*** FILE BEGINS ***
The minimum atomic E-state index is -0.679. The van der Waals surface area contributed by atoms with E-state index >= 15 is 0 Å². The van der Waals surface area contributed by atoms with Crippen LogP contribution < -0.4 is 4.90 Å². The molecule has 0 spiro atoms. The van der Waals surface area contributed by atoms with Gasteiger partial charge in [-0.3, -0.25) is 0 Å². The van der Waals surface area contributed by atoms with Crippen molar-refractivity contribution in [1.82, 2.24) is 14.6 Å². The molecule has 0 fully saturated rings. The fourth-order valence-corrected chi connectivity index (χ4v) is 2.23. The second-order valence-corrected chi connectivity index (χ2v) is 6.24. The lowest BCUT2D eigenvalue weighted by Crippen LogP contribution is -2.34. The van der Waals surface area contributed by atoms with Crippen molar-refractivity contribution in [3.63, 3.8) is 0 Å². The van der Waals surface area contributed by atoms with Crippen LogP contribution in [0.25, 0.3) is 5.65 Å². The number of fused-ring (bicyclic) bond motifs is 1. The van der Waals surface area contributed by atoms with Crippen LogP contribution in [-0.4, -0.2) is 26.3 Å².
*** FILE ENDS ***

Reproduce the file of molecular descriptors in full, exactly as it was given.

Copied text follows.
The minimum atomic E-state index is -0.679. The van der Waals surface area contributed by atoms with E-state index >= 15 is 0 Å². The van der Waals surface area contributed by atoms with Crippen LogP contribution < -0.4 is 4.90 Å². The molecule has 0 spiro atoms. The van der Waals surface area contributed by atoms with Gasteiger partial charge in [-0.3, -0.25) is 0 Å². The van der Waals surface area contributed by atoms with Crippen molar-refractivity contribution in [1.82, 2.24) is 14.6 Å². The molecule has 0 fully saturated rings. The fourth-order valence-corrected chi connectivity index (χ4v) is 2.23. The second-order valence-corrected chi connectivity index (χ2v) is 6.24. The lowest BCUT2D eigenvalue weighted by Crippen LogP contribution is -2.34. The van der Waals surface area contributed by atoms with Crippen molar-refractivity contribution in [3.63, 3.8) is 0 Å². The van der Waals surface area contributed by atoms with Crippen LogP contribution in [0.25, 0.3) is 5.65 Å². The number of fused-ring (bicyclic) bond motifs is 1. The van der Waals surface area contributed by atoms with Crippen LogP contribution in [-0.4, -0.2) is 26.3 Å².